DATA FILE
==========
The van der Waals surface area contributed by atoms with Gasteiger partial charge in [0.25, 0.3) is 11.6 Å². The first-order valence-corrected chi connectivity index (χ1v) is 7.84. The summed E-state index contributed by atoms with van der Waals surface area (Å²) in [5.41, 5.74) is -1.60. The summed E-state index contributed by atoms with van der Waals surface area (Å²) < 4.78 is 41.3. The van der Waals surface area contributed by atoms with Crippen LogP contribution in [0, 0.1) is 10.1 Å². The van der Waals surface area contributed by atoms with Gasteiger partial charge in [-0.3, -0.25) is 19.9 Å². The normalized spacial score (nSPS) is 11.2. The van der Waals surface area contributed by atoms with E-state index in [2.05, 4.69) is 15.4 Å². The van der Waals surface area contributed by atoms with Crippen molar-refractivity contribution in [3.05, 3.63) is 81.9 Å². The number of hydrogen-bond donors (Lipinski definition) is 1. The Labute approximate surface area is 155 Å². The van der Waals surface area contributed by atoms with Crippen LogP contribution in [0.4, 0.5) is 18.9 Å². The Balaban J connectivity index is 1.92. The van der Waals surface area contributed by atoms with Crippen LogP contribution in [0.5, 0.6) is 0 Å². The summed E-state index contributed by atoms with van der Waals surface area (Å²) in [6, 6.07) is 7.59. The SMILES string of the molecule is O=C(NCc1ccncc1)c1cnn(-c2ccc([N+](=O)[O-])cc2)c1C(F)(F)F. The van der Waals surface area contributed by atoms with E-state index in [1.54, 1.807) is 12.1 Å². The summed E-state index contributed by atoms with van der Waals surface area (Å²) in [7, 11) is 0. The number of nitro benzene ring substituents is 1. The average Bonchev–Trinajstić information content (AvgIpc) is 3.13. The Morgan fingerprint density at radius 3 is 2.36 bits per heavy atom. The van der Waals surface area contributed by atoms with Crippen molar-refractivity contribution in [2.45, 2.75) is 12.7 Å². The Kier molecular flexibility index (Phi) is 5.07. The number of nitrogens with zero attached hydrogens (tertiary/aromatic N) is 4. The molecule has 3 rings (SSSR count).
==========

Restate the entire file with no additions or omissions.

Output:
The van der Waals surface area contributed by atoms with Gasteiger partial charge in [0.25, 0.3) is 11.6 Å². The first-order valence-corrected chi connectivity index (χ1v) is 7.84. The summed E-state index contributed by atoms with van der Waals surface area (Å²) in [5.41, 5.74) is -1.60. The summed E-state index contributed by atoms with van der Waals surface area (Å²) < 4.78 is 41.3. The van der Waals surface area contributed by atoms with Crippen LogP contribution in [0, 0.1) is 10.1 Å². The van der Waals surface area contributed by atoms with Gasteiger partial charge in [-0.3, -0.25) is 19.9 Å². The normalized spacial score (nSPS) is 11.2. The van der Waals surface area contributed by atoms with E-state index in [2.05, 4.69) is 15.4 Å². The van der Waals surface area contributed by atoms with Crippen molar-refractivity contribution in [3.05, 3.63) is 81.9 Å². The number of hydrogen-bond donors (Lipinski definition) is 1. The Labute approximate surface area is 155 Å². The van der Waals surface area contributed by atoms with Crippen LogP contribution in [0.4, 0.5) is 18.9 Å². The Balaban J connectivity index is 1.92. The van der Waals surface area contributed by atoms with Crippen LogP contribution in [0.5, 0.6) is 0 Å². The summed E-state index contributed by atoms with van der Waals surface area (Å²) in [6, 6.07) is 7.59. The SMILES string of the molecule is O=C(NCc1ccncc1)c1cnn(-c2ccc([N+](=O)[O-])cc2)c1C(F)(F)F. The van der Waals surface area contributed by atoms with E-state index in [1.54, 1.807) is 12.1 Å². The summed E-state index contributed by atoms with van der Waals surface area (Å²) in [7, 11) is 0. The number of nitro benzene ring substituents is 1. The average Bonchev–Trinajstić information content (AvgIpc) is 3.13. The Morgan fingerprint density at radius 3 is 2.36 bits per heavy atom. The van der Waals surface area contributed by atoms with Crippen molar-refractivity contribution in [2.45, 2.75) is 12.7 Å². The Kier molecular flexibility index (Phi) is 5.07. The number of nitrogens with zero attached hydrogens (tertiary/aromatic N) is 4. The molecule has 3 rings (SSSR count).